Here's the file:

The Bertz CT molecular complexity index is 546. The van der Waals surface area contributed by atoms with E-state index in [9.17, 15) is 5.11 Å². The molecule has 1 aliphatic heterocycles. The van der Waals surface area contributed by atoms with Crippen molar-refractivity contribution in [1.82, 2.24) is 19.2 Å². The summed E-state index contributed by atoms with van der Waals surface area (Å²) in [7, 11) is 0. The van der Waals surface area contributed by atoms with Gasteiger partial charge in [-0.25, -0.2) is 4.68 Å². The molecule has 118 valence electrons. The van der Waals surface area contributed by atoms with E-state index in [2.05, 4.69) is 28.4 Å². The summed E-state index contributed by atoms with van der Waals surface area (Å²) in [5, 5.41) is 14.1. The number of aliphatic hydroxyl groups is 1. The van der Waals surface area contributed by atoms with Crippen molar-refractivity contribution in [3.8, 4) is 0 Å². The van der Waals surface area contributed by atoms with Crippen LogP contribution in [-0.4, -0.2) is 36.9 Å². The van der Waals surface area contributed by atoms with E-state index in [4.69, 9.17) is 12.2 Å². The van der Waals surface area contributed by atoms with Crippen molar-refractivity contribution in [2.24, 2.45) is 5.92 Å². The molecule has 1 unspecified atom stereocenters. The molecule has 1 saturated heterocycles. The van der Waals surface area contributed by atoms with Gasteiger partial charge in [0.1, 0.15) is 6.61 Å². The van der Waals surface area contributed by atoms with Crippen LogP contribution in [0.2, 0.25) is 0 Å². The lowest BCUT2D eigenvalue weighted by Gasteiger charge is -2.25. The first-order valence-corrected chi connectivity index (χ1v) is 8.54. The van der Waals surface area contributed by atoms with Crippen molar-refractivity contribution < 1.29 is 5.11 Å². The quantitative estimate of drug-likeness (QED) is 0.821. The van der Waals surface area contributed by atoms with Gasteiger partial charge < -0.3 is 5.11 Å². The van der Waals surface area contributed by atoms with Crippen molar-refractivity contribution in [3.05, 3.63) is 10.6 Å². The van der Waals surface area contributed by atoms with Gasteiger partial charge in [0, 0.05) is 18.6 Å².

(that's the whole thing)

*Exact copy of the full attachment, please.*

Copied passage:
The Bertz CT molecular complexity index is 546. The van der Waals surface area contributed by atoms with E-state index in [9.17, 15) is 5.11 Å². The molecule has 1 aliphatic heterocycles. The van der Waals surface area contributed by atoms with Crippen molar-refractivity contribution in [1.82, 2.24) is 19.2 Å². The summed E-state index contributed by atoms with van der Waals surface area (Å²) in [7, 11) is 0. The van der Waals surface area contributed by atoms with Gasteiger partial charge in [-0.25, -0.2) is 4.68 Å². The molecule has 118 valence electrons. The van der Waals surface area contributed by atoms with E-state index in [2.05, 4.69) is 28.4 Å². The summed E-state index contributed by atoms with van der Waals surface area (Å²) in [5, 5.41) is 14.1. The number of aliphatic hydroxyl groups is 1. The van der Waals surface area contributed by atoms with Crippen molar-refractivity contribution in [3.8, 4) is 0 Å². The van der Waals surface area contributed by atoms with Crippen LogP contribution in [-0.4, -0.2) is 36.9 Å². The van der Waals surface area contributed by atoms with E-state index in [4.69, 9.17) is 12.2 Å². The van der Waals surface area contributed by atoms with Crippen molar-refractivity contribution in [2.24, 2.45) is 5.92 Å². The molecule has 1 unspecified atom stereocenters. The molecule has 1 saturated heterocycles. The van der Waals surface area contributed by atoms with Gasteiger partial charge in [0.1, 0.15) is 6.61 Å². The van der Waals surface area contributed by atoms with Crippen LogP contribution in [0.2, 0.25) is 0 Å². The lowest BCUT2D eigenvalue weighted by Gasteiger charge is -2.25. The first-order valence-corrected chi connectivity index (χ1v) is 8.54. The van der Waals surface area contributed by atoms with Crippen molar-refractivity contribution < 1.29 is 5.11 Å². The quantitative estimate of drug-likeness (QED) is 0.821. The van der Waals surface area contributed by atoms with Gasteiger partial charge < -0.3 is 5.11 Å². The van der Waals surface area contributed by atoms with Crippen molar-refractivity contribution in [3.05, 3.63) is 10.6 Å². The van der Waals surface area contributed by atoms with Gasteiger partial charge in [0, 0.05) is 18.6 Å².